In terms of Nolan brothers productions, “The Peripheral” appears to have been made for people who think “Tenet” and the fourth season of “Westworld” weren’t complicated enough. Adapting William Gibson’s sci-fi novel, this Amazon series again deals with themes of virtual reality and sort-of time travel, but in a grinding fashion that should push it to the periphery of one’s “watch” list, if not off it entirely.
Overseen by Jonathan Nolan and Lisa Joy (the team behind “Westworld,” and the former a frequent collaborator of brother Christopher Nolan, director of the aforementioned “Tenet”), the series unfolds in two future timeframes: 2032 in the Blue Ridge Mountains, which is when and where Flynne Fisher (Chloë Grace Moretz) resides; and 2099 in London, the place where her consciousness goes via a simulation that quickly feels all too real.
Flynne and her brother Burton (Jack Reynor), an ex-Marine with a shoot-first attitude, actually help cover their ailing mom’s medical bills by playing simulations (or Sims), but it turns out they’ve stumbled into a dystopian future, one where Flynne’s alter ego is tasked with combating a shadowy corporation known as the Research Institute.
Unfolding across the two timeframes, Flynne is filled in by her future-incarnation handler, Wilf (Gary Carr), at least in part about what’s going on; still, he initially omits key details, like what happened during the Jackpot, the ironic nickname for a series of catastrophes that depopulated much of the world and spawned the power struggle in which she has become a pawn.
Because of Flynne’s role in that future threats keep invading her present, which is every bit as confusing as that sounds. But the real problem is that the scenes as written by Scott B. Smith (who created the show working with Nolan and Joy) prove long and talky, which might explain why the first three episodes each run over an hour.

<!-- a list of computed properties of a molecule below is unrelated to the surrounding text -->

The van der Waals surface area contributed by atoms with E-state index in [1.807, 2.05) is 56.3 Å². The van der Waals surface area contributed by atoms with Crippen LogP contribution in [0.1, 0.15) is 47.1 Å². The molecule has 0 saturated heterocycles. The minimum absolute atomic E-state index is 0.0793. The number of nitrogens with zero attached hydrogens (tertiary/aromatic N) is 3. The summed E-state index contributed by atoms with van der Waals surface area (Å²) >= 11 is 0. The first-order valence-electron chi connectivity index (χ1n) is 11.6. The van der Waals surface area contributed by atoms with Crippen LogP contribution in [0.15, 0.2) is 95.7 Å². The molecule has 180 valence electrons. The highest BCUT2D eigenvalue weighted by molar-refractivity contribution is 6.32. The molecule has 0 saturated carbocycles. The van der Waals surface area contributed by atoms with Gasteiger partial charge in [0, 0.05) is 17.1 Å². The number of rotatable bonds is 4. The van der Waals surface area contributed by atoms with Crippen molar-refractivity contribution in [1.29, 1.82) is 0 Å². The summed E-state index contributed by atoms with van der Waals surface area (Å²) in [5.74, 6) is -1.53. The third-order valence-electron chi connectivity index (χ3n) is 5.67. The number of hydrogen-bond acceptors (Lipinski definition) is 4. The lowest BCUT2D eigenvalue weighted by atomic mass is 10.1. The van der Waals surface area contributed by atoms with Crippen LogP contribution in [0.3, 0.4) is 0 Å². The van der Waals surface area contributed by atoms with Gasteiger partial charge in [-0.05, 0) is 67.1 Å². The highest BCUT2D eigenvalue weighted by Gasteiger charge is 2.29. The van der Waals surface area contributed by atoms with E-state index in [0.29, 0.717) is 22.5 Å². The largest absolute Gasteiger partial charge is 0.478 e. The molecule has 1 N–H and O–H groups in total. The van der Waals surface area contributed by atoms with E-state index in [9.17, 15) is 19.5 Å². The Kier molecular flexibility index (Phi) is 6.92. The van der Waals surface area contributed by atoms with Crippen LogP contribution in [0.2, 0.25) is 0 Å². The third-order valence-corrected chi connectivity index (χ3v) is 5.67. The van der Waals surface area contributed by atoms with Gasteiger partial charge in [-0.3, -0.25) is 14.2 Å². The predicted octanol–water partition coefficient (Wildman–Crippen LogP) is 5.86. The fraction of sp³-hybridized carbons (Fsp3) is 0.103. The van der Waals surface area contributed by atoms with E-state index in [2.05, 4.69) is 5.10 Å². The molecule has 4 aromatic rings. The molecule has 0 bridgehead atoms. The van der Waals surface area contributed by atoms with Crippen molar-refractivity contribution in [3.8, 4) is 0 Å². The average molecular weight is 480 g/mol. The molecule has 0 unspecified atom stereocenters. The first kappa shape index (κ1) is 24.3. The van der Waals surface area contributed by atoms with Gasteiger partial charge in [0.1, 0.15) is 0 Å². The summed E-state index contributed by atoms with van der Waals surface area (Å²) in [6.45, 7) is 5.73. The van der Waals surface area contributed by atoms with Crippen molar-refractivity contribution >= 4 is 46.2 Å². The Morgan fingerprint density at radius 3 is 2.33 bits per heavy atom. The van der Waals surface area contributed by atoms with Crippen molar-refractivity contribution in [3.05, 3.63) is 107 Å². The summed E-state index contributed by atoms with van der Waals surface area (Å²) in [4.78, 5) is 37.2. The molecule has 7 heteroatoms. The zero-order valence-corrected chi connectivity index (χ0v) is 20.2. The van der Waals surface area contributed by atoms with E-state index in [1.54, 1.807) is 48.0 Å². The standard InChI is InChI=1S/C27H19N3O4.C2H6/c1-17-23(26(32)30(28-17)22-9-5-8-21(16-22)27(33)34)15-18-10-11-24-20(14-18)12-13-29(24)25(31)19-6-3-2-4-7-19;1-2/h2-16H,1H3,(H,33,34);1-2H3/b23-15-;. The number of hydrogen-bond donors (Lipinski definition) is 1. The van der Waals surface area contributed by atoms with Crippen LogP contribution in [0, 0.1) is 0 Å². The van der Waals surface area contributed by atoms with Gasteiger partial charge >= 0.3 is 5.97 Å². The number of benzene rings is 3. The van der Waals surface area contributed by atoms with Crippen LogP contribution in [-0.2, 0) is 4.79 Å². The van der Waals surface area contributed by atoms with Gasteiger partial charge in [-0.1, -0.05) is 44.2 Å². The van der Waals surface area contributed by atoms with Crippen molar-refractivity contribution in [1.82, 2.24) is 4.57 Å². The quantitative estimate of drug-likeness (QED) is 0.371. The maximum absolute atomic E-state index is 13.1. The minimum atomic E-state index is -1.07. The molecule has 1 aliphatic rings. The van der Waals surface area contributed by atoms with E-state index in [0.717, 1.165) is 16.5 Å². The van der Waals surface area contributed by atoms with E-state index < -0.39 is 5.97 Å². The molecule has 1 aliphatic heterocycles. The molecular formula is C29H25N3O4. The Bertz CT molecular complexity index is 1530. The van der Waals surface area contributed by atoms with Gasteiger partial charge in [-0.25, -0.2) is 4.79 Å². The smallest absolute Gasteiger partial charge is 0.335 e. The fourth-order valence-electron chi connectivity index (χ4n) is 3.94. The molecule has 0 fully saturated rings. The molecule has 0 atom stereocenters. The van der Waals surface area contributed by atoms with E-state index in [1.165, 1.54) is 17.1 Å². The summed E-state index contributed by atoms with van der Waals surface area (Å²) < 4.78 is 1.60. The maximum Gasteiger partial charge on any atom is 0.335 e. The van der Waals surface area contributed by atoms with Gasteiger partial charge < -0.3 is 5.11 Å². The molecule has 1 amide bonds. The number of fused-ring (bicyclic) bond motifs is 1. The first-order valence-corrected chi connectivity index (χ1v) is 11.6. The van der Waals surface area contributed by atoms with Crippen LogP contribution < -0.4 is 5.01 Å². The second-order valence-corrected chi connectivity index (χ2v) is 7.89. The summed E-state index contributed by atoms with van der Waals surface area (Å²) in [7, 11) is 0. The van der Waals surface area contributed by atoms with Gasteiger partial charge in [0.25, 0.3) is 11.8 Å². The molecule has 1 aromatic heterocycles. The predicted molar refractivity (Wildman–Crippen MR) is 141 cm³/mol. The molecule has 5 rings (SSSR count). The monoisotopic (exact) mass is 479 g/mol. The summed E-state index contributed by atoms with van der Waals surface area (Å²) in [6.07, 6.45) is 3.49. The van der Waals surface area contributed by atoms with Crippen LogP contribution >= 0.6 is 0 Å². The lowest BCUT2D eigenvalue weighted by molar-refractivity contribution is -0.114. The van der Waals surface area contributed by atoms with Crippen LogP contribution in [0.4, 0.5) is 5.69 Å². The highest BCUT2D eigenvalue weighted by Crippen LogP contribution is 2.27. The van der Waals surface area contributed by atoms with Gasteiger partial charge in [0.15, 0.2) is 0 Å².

Although there’s plenty of violent action and cool futuristic weaponry, “The Peripheral” feels like a mashup of sci-fi ideas put to better use elsewhere, from “Avatar” to “Free Guy,” with a lot in between. Mostly, other than the sometimes-striking set design, there’s nothing particularly distinctive about the villains or the scenario, which feels more convoluted than engaging. (Props, though, for using the Clash’s “London Calling” over the premiere’s closing credits.)
“The Peripheral” doesn’t represent a bet of that magnitude, but given the auspices and genre, the series nevertheless feels like a pretty conspicuous misfire. Granted, the criteria for success in streaming are often difficult to read, but for a show that explores two separate futures, it doesn’t feel like it has much of one.
“The Peripheral” premieres October 21 on Amazon Prime. It’s produced by Warner Bros. Television, like CNN, a unit of Warner Bros. Discovery.